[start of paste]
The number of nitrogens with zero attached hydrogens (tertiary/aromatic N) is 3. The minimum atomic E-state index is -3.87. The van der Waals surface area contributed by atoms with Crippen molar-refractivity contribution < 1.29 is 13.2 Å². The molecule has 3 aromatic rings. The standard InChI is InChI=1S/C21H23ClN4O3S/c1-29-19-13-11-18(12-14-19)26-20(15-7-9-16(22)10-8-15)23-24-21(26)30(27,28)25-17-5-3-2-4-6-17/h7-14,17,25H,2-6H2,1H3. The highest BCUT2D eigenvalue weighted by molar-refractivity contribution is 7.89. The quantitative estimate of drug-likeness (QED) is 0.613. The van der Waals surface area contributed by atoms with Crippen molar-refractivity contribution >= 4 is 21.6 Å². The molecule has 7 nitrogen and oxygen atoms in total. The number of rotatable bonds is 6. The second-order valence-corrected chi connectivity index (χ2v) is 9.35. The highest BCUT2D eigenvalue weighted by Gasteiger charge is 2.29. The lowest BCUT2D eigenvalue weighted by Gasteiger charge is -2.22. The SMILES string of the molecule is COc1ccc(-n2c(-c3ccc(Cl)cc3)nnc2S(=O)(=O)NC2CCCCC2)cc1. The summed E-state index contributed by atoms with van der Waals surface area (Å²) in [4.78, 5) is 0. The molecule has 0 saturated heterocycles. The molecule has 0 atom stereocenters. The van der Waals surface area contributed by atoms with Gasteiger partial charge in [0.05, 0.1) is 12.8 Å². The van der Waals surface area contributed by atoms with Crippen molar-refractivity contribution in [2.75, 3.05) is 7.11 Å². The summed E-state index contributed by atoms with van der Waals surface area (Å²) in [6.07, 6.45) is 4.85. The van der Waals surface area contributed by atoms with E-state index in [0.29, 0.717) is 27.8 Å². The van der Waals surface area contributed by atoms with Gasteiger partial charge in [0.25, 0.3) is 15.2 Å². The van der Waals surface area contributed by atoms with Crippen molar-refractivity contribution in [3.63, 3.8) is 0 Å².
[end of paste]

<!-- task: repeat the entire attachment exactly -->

The number of nitrogens with zero attached hydrogens (tertiary/aromatic N) is 3. The minimum atomic E-state index is -3.87. The van der Waals surface area contributed by atoms with Crippen molar-refractivity contribution < 1.29 is 13.2 Å². The molecule has 3 aromatic rings. The standard InChI is InChI=1S/C21H23ClN4O3S/c1-29-19-13-11-18(12-14-19)26-20(15-7-9-16(22)10-8-15)23-24-21(26)30(27,28)25-17-5-3-2-4-6-17/h7-14,17,25H,2-6H2,1H3. The highest BCUT2D eigenvalue weighted by molar-refractivity contribution is 7.89. The quantitative estimate of drug-likeness (QED) is 0.613. The van der Waals surface area contributed by atoms with Crippen molar-refractivity contribution >= 4 is 21.6 Å². The molecule has 7 nitrogen and oxygen atoms in total. The number of rotatable bonds is 6. The second-order valence-corrected chi connectivity index (χ2v) is 9.35. The highest BCUT2D eigenvalue weighted by Gasteiger charge is 2.29. The lowest BCUT2D eigenvalue weighted by Gasteiger charge is -2.22. The SMILES string of the molecule is COc1ccc(-n2c(-c3ccc(Cl)cc3)nnc2S(=O)(=O)NC2CCCCC2)cc1. The summed E-state index contributed by atoms with van der Waals surface area (Å²) in [4.78, 5) is 0. The molecule has 0 saturated heterocycles. The molecule has 0 atom stereocenters. The van der Waals surface area contributed by atoms with Gasteiger partial charge in [0.05, 0.1) is 12.8 Å². The van der Waals surface area contributed by atoms with Crippen molar-refractivity contribution in [2.75, 3.05) is 7.11 Å². The summed E-state index contributed by atoms with van der Waals surface area (Å²) in [6.07, 6.45) is 4.85. The van der Waals surface area contributed by atoms with E-state index in [0.29, 0.717) is 27.8 Å². The van der Waals surface area contributed by atoms with Gasteiger partial charge in [0.25, 0.3) is 15.2 Å². The van der Waals surface area contributed by atoms with Crippen molar-refractivity contribution in [3.63, 3.8) is 0 Å².